Within just a month, the number of rescued baby elegant terns, a local seabird species, rose from just a few dozen to more than 2,000 as of this week, officials at International Bird Rescue in San Pedro announced.
The chicks, who aren’t quite ready to fly or swim, keep stumbling off into the water from two anchored 180-foot-long barges in the Long Beach Harbor, according to officials.
“The elegant tern chicks on the barges are beginning to fledge, testing their flight muscles, and stretching their wings,” International Bird Rescue officials wrote in a statement. “This new burst of youthful activity is adding a new flavor—and new urgency—to rescue efforts in the water.”
The seabird colony of 3,000 to 4,000 adults generally nest on sandy beaches or lagoons. But due to human encroachment and activity, nesting spaces have dwindled. Officials suspect that’s why these elegant turns chose to colonize on these barges, which leaves them vulnerable to disturbances.
Chicks were first startled off their nesting site in early July, possibly by boaters or fireworks, according to officials.
International Bird Rescue has deployed more than 10 floating platform “haul-outs” alongside the barges for the elegant terns to get out of the water safely. The haul-outs are low enough to the water’s surface for small terns to climb onto and get warm, officials said.
International Bird Rescue staff and its partners have also been scooping up fallen chicks and caring for them at their local bird clinic. Caretakers must evaluate, dry, warm and then hand-feed each bird. Teams then quickly return healthy chicks back to the barges because they will have the best chance of surviving in the wild if they are raised by their parents, officials said.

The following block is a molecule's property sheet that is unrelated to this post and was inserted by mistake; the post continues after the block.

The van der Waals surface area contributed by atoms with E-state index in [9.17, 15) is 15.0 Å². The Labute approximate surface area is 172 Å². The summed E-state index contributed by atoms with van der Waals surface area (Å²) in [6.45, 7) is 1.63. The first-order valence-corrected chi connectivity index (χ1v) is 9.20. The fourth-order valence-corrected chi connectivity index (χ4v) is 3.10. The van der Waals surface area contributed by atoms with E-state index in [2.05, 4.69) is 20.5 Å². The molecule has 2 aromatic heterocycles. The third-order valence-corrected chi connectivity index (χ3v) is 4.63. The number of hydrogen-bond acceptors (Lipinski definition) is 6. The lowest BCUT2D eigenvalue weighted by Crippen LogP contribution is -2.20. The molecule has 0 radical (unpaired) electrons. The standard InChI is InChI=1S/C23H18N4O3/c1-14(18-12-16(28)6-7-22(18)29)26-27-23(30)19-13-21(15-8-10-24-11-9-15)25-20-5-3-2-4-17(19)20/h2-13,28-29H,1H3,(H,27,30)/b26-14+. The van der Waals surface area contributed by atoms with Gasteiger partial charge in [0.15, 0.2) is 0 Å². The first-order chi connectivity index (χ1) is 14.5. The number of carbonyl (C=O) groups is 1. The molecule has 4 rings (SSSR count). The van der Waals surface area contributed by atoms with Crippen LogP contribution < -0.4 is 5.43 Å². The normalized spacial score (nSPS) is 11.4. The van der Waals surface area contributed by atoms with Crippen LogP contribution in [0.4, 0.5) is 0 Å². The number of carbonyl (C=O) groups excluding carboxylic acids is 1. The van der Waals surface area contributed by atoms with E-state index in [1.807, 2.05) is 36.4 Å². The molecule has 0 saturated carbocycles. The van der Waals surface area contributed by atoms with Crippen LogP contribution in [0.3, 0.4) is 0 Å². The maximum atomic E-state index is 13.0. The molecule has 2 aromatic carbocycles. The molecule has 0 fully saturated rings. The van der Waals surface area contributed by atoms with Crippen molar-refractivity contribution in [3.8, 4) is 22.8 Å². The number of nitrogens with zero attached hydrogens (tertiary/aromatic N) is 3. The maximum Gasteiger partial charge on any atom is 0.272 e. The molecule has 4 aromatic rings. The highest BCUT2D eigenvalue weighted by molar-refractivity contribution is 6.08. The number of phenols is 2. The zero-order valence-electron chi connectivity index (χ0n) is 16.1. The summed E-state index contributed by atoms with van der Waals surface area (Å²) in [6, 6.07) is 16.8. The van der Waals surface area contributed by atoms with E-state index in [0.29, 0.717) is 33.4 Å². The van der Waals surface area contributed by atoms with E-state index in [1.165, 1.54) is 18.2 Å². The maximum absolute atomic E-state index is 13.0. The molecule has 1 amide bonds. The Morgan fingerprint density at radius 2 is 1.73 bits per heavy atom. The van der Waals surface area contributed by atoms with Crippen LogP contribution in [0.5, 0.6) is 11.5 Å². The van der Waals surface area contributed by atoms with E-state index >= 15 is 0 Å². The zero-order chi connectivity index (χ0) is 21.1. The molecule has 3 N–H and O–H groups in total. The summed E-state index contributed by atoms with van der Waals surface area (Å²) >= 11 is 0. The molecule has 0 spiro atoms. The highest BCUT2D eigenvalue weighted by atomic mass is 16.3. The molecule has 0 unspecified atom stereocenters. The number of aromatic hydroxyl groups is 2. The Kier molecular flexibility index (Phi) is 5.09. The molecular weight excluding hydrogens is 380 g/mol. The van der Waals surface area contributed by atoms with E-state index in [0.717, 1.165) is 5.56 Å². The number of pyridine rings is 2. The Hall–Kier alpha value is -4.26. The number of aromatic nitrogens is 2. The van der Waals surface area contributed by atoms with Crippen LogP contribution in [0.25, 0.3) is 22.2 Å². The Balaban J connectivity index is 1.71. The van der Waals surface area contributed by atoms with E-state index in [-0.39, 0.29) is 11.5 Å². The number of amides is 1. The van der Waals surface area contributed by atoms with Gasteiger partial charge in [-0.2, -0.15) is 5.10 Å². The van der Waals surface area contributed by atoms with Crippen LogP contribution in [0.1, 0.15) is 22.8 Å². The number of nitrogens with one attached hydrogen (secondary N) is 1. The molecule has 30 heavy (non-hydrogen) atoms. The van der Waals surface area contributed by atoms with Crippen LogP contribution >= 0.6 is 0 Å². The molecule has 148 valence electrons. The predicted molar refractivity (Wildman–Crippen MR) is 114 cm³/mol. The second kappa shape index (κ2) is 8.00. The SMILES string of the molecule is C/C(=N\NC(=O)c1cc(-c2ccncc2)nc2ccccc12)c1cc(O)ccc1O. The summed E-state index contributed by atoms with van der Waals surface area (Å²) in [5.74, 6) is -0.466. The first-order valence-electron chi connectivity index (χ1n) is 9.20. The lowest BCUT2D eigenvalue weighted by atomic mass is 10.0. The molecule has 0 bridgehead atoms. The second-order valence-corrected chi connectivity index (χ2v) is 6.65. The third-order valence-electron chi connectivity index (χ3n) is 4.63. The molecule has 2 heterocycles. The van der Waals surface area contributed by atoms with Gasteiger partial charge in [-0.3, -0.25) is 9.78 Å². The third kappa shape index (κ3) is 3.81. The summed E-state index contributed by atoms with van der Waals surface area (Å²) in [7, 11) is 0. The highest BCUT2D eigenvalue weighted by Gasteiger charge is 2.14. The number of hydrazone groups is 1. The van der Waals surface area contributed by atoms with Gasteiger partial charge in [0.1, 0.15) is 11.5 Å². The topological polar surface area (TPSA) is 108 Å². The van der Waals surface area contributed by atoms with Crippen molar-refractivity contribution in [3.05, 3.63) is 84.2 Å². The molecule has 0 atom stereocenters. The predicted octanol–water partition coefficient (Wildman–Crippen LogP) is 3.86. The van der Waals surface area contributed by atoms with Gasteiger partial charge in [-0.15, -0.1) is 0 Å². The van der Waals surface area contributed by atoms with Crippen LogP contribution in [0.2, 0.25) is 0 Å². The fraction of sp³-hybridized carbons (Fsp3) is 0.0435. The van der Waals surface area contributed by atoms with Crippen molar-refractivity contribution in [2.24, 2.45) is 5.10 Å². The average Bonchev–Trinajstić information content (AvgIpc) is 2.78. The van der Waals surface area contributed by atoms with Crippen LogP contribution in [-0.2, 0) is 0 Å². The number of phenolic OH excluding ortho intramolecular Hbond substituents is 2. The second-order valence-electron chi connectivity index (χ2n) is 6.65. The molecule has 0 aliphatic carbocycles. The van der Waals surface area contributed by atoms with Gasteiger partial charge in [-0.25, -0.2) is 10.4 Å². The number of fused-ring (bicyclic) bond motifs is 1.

“As the young are returned to their colony they call out for their parents, creating a chorus of joyful reunion sounds that move rescue staff to continue this arduous work day after day,” officials said.
The terns are not currently considered an endangered species, but are closely monitored because they may become “near-threatened,” which the federal government defines as “any species that is likely to become an endangered species within the foreseeable future.”
Officials said rescue staff are leading a multi-agency team to patrol and monitor the nesting site that have been the focal point of this “unusual wildlife rescue.”
The number of rescued tern chicks at International Bird Rescue far exceeds the group’s normal caseload of the birds. To donate to these efforts, visit birdrescue.org/help-terns. If you find an injured or orphaned bird, call the Southern California Bird Help Line at 310-514-2573.
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